Coin Metrics' State of the Network: Issue 23

Tuesday, October 29th, 2019

The Signal and the Nonce: Hunting for ASICs in Nonce Distributions

The Great ASIC Debate

Since the early days of Bitcoin, the community has argued about whether to fight against increasingly powerful mining hardware. 

In Bitcoin’s early days, mining was performed by CPUs, which are the standard processing units found in most computers. This gave practically anyone the chance to mine BTC since no specialized computer hardware was needed.

As time went on, some miners started using more and more powerful hardware in order to gain an edge over the competition. Miners eventually started using GPUs, the more powerful “graphics processing unit,” which are typically used for gaming and 3D rendering but can be used for many general purposes. GPUs are more expensive than CPUs but are still generally affordable for the average individual.

Then came ASICs. ASICs, which stands for “application-specific integrated circuits,” are pieces of specialized mining hardware that are optimized to mine specific hashing algorithms. ASICs are designed to mine crypto, and only to mine crypto. They are significantly more powerful than GPUs in terms of raw hash power.

With ASICs came a shift in mining economics. Simply put, the companies that manufacture new ASICs have a large advantage over the rest of the mining community since they inherently have a hash power edge (at least temporarily, until other ASIC manufacturers catch up), and also control the supply of new ASICs being released to the market. The large capital upfront investment necessary to manufacture a new line of ASIC hardware also reduces the number of people able to participate in this business. There are large economies of scale for large miners, which makes it harder for the average miner to compete.

Because of this, many projects have tried to protect against ASICs. Notably, after Bitmain and others announced they were developing a Monero-specific ASIC in early 2018, Monero hard-forked to remain “ASIC-resistant,” to keep the mining community as decentralized as possible. Monero has had several hard forks since then to try to stay ahead of ASICs and disincentivize their further development. 

Similarly, Ethereum has been “ASIC-resistant” for most of its history (since version 1.0, Ethereum’s hashing algorithm Ethash has been designed to be ASIC-resistant) but ASIC manufacturers are now starting to catch up. As a result, many within the Ethereum community are now arguing for the implementation of ProgPow, a revision of Ethash to make Ethereum once again ASIC-resistant. 

Although these projects continue to fight to remain ASIC-resistant, it is hard to consistently stay ahead. Large miners are incentivized to develop ASICs since mining specialized hardware on ASIC-resistant blockchains can yield a large advantage over other smaller miners. This means that there is a constant game of cat and mouse between ASIC miners and blockchain developers.

Into the Nonces

Fascinatingly, examining nonce distributions gives a potential look into the rise of ASIC mining on certain chains and the subsequent attempts to keep them at bay. 

Proof of Work mining consists of hashing a block’s header over and over again until its hash is less than a protocol-defined target value. This is done by taking the block header as an input, and then running it through a cryptographic hashing algorithm, which for Bitcoin is Secure Hash Algorithm 256 (SHA-256, applied twice in a row).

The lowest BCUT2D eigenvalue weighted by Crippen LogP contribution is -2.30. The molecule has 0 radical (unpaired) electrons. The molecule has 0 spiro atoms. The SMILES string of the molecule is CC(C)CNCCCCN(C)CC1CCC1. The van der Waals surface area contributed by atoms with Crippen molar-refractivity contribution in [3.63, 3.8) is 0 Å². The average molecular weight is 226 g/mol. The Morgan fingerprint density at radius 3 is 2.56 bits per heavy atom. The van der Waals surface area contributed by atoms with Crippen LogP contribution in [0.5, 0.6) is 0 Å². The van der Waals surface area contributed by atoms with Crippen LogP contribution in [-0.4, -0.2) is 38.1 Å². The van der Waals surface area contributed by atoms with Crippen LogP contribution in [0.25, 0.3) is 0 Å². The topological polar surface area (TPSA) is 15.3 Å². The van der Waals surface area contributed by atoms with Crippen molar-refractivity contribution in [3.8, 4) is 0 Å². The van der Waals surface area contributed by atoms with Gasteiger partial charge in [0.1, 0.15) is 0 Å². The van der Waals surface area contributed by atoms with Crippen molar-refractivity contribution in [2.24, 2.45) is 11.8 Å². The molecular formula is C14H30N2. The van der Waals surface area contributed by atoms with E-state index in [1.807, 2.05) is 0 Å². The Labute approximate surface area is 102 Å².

In order to get a different hash for each attempt without having to fully rebuild a new block header, a special field is provided to miners as part of the header: the nonce field. This is an arbitrary number that miners can change in order to modify the header and produce a hash that is less than the target hash value. The nonce is a number that can vary from 0 to whatever the upper limit set by each protocol. 

Given that, in theory, any nonce can result in a winning hash, it’s not unreasonable to expect that nonces are chosen randomly and therefore distributed uniformly. However, analysis of many blockchains shows that only few follow that expectation. Explanations for this are varied, but changes in nonce-picking strategies can often be linked with the introduction of new mining hardware suggesting that different mining hardware have different nonce-picking strategies.

This pattern was seemingly first noticed for Bitcoin by Twitter user @100TrillionUSD in early January 2019. Further analysis has shown some strange patterns in other chains like Monero, Ethereum, and Litecoin.


The most famous nonce distribution is Bitcoin’s. At the start of its history, it presents a common pattern: a lot of nonces are close to 0. This can be explained by a simple strategy that consists of incrementing the nonce for each hash. As hashrate was very low in Bitcoin’s early history, mining was performed using CPUs only and a winning hash was commonly found before going over all the possible nonce values. Sergio Lerner exploited this fact to give the most serious attempt at identifying Satoshi’s coins.

After GPUs were introduced, the nonce space became seemingly random. But around height 400,000, a new pattern, yet unexplained, emerged leaving thin stripes of nonce values that are picked less frequently by miners.

BitMEX research wrote extensively about this pattern but found no clear explanation for it.

Looking at a histogram of Bitcoin block’s nonces (over the course of its entire history) clearly highlights that pattern, as well as the prominence of low nonces.

The red line is the expected value assuming a uniform distribution

For even more granular analysis, one can look at the distribution of bits. The nonce field in Bitcoin is comprised of 4 bytes or 32 bits. An analysis of the average value of each of the 32 bits of the nonce shows some interesting patterns: